Furthermore, in a widely circulated recent essay, the vice president of the Supreme People’s Court of the People’s Republic of China, Jiang Bixin (江必新), said that the government must act within the law if it is to survive.
“Only with constraints on public power can the rights and freedoms of citizens be securely realized,” he wrote.
Chinese Vice President Xi Jinping (習近平) has not yet weighed in on the issue, but reform advocates are encouraged by a speech he gave this month talking up the widely ignored protections afforded by the Chinese constitution, which include freedom from unlawful detention and the right to an open trial.
“We must establish mechanisms to restrain and supervise power,” Xi said.
Until now, China’s powerful security establishment has staved off any erosion of its authority, warning of calamity if the police lose their ability to detain perceived troublemakers without the interference of judges or defense lawyers.
The Chinese Ministry of Public Security has other reasons to preserve the “status quo.” The system, which employs tens of thousands of people, is a gold mine for local authorities, who earn money from the goods produced by detainees.
Officials also covet bribes offered to reduce sentences and the payments families make to ensure a loved one is properly fed while in custody, critics say.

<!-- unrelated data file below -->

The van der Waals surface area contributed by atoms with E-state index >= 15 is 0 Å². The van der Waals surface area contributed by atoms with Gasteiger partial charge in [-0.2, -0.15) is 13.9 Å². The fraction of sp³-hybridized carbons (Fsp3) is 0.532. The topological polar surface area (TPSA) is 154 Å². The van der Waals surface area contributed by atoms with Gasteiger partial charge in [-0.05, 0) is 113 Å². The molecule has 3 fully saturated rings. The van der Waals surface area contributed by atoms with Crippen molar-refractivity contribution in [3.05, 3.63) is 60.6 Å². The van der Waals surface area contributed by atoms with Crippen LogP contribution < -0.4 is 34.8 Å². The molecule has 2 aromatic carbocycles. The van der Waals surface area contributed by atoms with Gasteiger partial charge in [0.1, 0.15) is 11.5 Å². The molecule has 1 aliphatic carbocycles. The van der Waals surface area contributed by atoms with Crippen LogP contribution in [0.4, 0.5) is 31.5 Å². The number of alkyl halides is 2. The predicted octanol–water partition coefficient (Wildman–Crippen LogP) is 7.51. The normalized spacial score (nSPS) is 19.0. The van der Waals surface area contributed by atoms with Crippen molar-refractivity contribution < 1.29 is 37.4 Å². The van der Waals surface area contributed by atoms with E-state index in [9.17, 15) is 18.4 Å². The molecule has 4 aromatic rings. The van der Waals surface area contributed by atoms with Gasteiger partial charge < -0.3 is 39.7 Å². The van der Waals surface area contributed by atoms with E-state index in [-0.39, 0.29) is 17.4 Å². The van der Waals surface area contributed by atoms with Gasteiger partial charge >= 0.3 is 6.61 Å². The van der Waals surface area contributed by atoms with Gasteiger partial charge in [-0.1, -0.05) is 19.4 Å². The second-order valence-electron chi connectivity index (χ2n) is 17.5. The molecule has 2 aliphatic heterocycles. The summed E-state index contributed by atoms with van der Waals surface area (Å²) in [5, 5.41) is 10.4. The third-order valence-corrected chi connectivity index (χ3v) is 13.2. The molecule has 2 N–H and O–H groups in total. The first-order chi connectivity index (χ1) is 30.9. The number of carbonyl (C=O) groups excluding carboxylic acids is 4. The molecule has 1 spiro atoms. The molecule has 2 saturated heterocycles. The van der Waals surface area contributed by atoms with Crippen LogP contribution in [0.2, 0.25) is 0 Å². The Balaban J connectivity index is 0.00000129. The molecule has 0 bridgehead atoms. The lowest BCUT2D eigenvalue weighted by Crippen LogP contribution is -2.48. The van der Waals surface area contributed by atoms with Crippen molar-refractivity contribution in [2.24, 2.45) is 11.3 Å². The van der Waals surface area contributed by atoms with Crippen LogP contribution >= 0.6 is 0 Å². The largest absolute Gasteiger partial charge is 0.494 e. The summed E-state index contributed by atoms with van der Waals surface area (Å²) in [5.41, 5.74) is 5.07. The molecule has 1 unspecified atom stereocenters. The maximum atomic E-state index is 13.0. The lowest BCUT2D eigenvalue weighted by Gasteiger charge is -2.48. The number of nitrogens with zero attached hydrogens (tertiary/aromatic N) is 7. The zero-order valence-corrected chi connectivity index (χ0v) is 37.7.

Zhou Yongkang (周永康), who retired last month as the Chinese chief of domestic security, was known to scare senior leaders with the specter of social chaos — and the CCP’s loss of power — if the extralegal penal system were abolished.
“Zhou Yongkang knew how to put on a good show,” said He Weifang, a Peking University law professor who has waged a decade-long campaign against the security system.
He and other legal experts say they were encouraged after party leaders downgraded Zhou’s law-and-order responsibilities, moving them to the CCP’s 25-seat Central Politburo from the more influential Politburo Standing Committee.
The change underscores the communist leadership’s increasing wariness of China’s internal security machine, which grew by leaps and bounds over a decade under Chinese President Hu Jintao’s (胡錦濤) campaign for “social stability.” The annual US$110 billion security budget now exceeds China’s military spending.
“There’s a sense that things have gotten out of control, that when there’s an intraparty struggle, even the most powerful official can be disappeared,” said Sharon Hom, the executive director of the non-governmental organization Human Rights in China. “No one is immune from a lawless state.”
Guo Xuehong (郭雪紅), a former judge from Jilin Province in the northeast, has firsthand experience with extralegal justice. Guo, 47, was given a one-year sentence after protesting his dismissal — a result of refusing to back down from his ruling against a politically connected company, he said. His ruling harmed the local economy, party officials determined.
In an interview, Guo complained that those ensnared have no ability to mount a defense and little chance of appealing their sentences, given that they are reviewed by the same agency that metes out summary convictions.
“The system is just a tool for officials to get rid of us troublemakers,” Guo said.